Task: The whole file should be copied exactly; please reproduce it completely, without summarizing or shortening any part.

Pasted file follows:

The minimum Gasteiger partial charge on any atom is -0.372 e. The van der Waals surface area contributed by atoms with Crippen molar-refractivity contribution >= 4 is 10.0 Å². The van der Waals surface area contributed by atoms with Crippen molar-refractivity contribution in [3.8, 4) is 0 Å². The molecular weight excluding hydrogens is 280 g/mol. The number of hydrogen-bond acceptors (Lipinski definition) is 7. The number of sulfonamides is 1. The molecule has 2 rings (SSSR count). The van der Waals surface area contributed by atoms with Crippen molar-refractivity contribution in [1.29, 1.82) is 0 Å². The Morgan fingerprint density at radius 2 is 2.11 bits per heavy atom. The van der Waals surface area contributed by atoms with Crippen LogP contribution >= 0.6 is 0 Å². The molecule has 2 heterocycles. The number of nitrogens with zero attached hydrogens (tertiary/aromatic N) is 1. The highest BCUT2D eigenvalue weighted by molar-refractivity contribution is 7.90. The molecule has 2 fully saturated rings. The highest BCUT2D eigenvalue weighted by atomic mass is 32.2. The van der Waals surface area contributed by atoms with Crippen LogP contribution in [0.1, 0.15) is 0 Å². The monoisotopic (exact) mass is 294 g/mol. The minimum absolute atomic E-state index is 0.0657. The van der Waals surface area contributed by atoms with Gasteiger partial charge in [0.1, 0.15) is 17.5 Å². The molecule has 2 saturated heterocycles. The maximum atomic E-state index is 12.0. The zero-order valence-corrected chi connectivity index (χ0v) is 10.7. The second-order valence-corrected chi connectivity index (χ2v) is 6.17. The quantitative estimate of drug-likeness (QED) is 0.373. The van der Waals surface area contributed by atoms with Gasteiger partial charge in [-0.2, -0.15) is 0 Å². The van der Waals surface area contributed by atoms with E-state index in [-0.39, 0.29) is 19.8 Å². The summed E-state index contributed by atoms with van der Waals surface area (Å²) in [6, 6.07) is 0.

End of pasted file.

The minimum Gasteiger partial charge on any atom is -0.372 e. The van der Waals surface area contributed by atoms with Crippen molar-refractivity contribution >= 4 is 10.0 Å². The van der Waals surface area contributed by atoms with Crippen molar-refractivity contribution in [3.8, 4) is 0 Å². The molecular weight excluding hydrogens is 280 g/mol. The number of hydrogen-bond acceptors (Lipinski definition) is 7. The number of sulfonamides is 1. The molecule has 2 rings (SSSR count). The van der Waals surface area contributed by atoms with Crippen molar-refractivity contribution in [1.29, 1.82) is 0 Å². The Morgan fingerprint density at radius 2 is 2.11 bits per heavy atom. The van der Waals surface area contributed by atoms with Crippen LogP contribution >= 0.6 is 0 Å². The molecule has 2 heterocycles. The number of nitrogens with zero attached hydrogens (tertiary/aromatic N) is 1. The highest BCUT2D eigenvalue weighted by molar-refractivity contribution is 7.90. The molecule has 2 fully saturated rings. The highest BCUT2D eigenvalue weighted by atomic mass is 32.2. The van der Waals surface area contributed by atoms with Crippen LogP contribution in [0.1, 0.15) is 0 Å². The monoisotopic (exact) mass is 294 g/mol. The minimum absolute atomic E-state index is 0.0657. The van der Waals surface area contributed by atoms with Gasteiger partial charge in [0.1, 0.15) is 17.5 Å². The molecule has 2 saturated heterocycles. The maximum atomic E-state index is 12.0. The zero-order valence-corrected chi connectivity index (χ0v) is 10.7. The second-order valence-corrected chi connectivity index (χ2v) is 6.17. The quantitative estimate of drug-likeness (QED) is 0.373. The van der Waals surface area contributed by atoms with Gasteiger partial charge in [-0.2, -0.15) is 0 Å². The van der Waals surface area contributed by atoms with E-state index in [-0.39, 0.29) is 19.8 Å². The summed E-state index contributed by atoms with van der Waals surface area (Å²) in [6, 6.07) is 0.